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Tade Lawal
Prof. Christopher Gilchrist
ENG 102

Blinded by Beauty: Physical Appearance and its Dangers


In America today, there is an unhealthy obsession with looks. This can be observed in the
celebrity culture on television, in movies and on billboards across the country. There is a media
frenzy every time a Kardashian posts a new selfie or a Hilton buys a new dress. This is not just a
recent development, for authors throughout history have commented on their culture fixation on
physical appearance. Most notably, Gabriel Garca Mrquez and Nathaniel Hawthorne, two
diverse writers from different eras and cultures, came to the same conclusion in their many short
stories. In The Birthmark and a Very Old Man with Enormous Wings, Hawthorne and Gomez
remark on how people overlook admirable qualities when blindly focused on physical
appearance.
In The Birthmark, Aylmers reaction to his wifes blemish reveals more about Aylmer
than it does Georgiana. He becomes so obsessed with this harmless hand print that he is willing
to put his wife in harms way to correct this imagined imperfection. The narrator describes
Aylmer as a man of science well versed in all branches of natural philosophy (313) with a
penchant for the metaphysical. Aylmers combination of intelligence and divinity represents the
higher nature of man that all are to strive for, no matter how unattainable it may be. The irony of
the story is that Aylmer, for all his intellectual and spiritual qualities, does not have
wisdom...and therefore he will die without happiness" (Walsh 260). Most of his experiments,
which attempted supernatural feats like alchemy and immortality predictably ended in failure.

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These failures foreshadow the outcome of Aylmers attempt at birthmark removal, where he once
again tries to play God with Georgianas fate. Aylmers disgust at Georgianas birthmark is not
borne out of vanity or selfishness but stems from nobler sentiments. This perversion of courtly
love longs to exalt Georgianas beauty to the divine by removing her one physical flaw to make
her perfect. The birthmark represents all of Georgianas flaws and sins which make her no more
special than the common brute (319). At the end, Aylmers lofty aspirations are attained,
though not as expected, as Georgiana slips out of her earthly shell and ascends to heaven, finally
achieving the perfection for which Aylmer had strived so hard.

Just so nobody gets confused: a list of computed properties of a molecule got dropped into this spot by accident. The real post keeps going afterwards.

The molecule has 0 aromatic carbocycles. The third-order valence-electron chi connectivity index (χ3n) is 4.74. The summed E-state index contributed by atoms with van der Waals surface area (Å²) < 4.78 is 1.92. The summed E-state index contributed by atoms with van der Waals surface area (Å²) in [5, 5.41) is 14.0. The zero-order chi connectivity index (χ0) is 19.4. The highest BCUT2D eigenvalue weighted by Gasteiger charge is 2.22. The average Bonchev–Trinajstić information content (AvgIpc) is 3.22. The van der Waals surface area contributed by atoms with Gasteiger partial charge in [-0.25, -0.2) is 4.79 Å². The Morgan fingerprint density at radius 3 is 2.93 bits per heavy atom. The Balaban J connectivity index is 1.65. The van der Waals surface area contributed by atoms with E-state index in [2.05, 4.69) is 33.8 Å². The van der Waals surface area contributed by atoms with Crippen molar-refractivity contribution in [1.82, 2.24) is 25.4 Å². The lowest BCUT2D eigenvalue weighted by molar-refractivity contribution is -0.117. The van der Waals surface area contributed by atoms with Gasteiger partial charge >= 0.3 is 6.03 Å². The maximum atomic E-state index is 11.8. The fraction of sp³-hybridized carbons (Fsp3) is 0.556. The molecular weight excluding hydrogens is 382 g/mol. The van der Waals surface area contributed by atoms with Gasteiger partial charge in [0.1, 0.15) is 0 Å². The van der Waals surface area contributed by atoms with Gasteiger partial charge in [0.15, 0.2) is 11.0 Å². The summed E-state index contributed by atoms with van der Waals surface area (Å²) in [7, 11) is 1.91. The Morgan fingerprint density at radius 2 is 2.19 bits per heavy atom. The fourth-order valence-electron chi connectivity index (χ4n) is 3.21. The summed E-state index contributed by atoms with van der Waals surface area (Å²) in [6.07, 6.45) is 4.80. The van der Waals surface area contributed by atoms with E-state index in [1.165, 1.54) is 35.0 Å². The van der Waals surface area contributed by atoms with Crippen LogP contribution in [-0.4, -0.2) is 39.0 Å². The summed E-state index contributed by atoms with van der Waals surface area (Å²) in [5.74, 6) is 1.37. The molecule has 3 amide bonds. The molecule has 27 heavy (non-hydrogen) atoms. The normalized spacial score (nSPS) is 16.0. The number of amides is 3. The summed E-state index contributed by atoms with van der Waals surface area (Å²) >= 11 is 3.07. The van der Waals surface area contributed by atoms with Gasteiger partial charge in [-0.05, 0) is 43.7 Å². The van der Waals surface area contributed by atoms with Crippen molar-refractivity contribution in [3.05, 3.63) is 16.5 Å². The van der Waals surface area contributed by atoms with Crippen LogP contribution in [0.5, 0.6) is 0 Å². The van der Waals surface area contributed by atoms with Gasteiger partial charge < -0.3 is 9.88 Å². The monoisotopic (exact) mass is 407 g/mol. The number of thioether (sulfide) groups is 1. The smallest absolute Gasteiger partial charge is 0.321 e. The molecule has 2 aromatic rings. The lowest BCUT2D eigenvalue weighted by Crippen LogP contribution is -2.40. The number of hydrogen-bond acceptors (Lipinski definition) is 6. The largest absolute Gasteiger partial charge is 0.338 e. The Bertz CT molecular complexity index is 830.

In a Very old man with Enormous Wings, the treatment of the titular character by the
couple who found him is greatly affected by his unsightly appearance. At first, Pelayo assumes
that the old man is a castaway, based on his strong sailor voice (371). After their sick baby is
healed, they believe that he is actually an angel. However, the old man does not fit the idea of a
celestial being so they treat him like a circus animal, charging admission for the village coming
to witness the angel on display. The couple grows rich and prosperous off the profits of their
spectacle, enough to move into a bigger house but leave the angel, the source of their wealth, to
rot outside in their shed. It is clear that Elisanda is the decision maker in their relationship. On
discovery of the old man, Pelayo runs to get his wife to help him understand what the
creature might be. It was her idea to charge admission for viewing of the angel which led to the
familys windfall. She is also as vain as she is practical. After the newfound success, she buys
some satin pumps with high heels and many dresses of iridescent silk, the kind worn on Sunday
by the most desirable women in those times (375). Her love for physical beauty extends to her
attitude to the old man. She is annoyed at his presence in her home, despite the many benefits to
his presence in her residence.

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In both stories, the reactions of the supporting characters offer a contrast for the reader to
gain a better understanding of the actions of the main character. Before meeting Aylmer,
Georgiana saw her birthmark as a sign of beauty, for that is what others had told her it was.
Lovers imagined it was a gift from the fairies, men wanted the chance to kiss the spot and
women were envious of the alluring effect it had on men. It comes as a shock to Georgiana that
her own husband finds her once-endearing mark a repulsive blemish. The only other principal
character who feels so strongly about the mark is Aminadab, Aylmers assistant. The narrator
describes Aminadab as a foil to Aylmer, an earthy counterbalance to the scientists divine
character. Aylmer refers to his assistant as an earthly massand a human machine (321)
emphasizing the mortal mediocrity of Aminadab. According to Liz Rosenberg, Aminadab
embodies mans physical nature in its lowest form (146). Yet if given the choice, he would not
part with the birthmark on Georgianas face. Despite his baseness and human
perversion, Aminadab possesses the wisdom that Aylmer lacks. He sees Georgianas birthmark as
the sight of beauty it is and accepts the flawed mortality it represents.
The priest and the villagers in Mrquez's tale treat the old man with disdain because he is
not as angelic as they expect. Father Gonzaga dismissed the couples suggestion that the old man
might be a celestial being, just because he does not speak Latin or Aramaic, the language of the
Church and Jesus Christ respectively. Even after he seeks advice from his superiors, he receives
no definitive reply but instead is given absurd tests to confirm the old mans divinity. The Church
concludes the old man is actually a Norwegian sailor, disregarding his wings and miracles he
performs because he does not fit into their narrow definition of an angel. The villagers behavior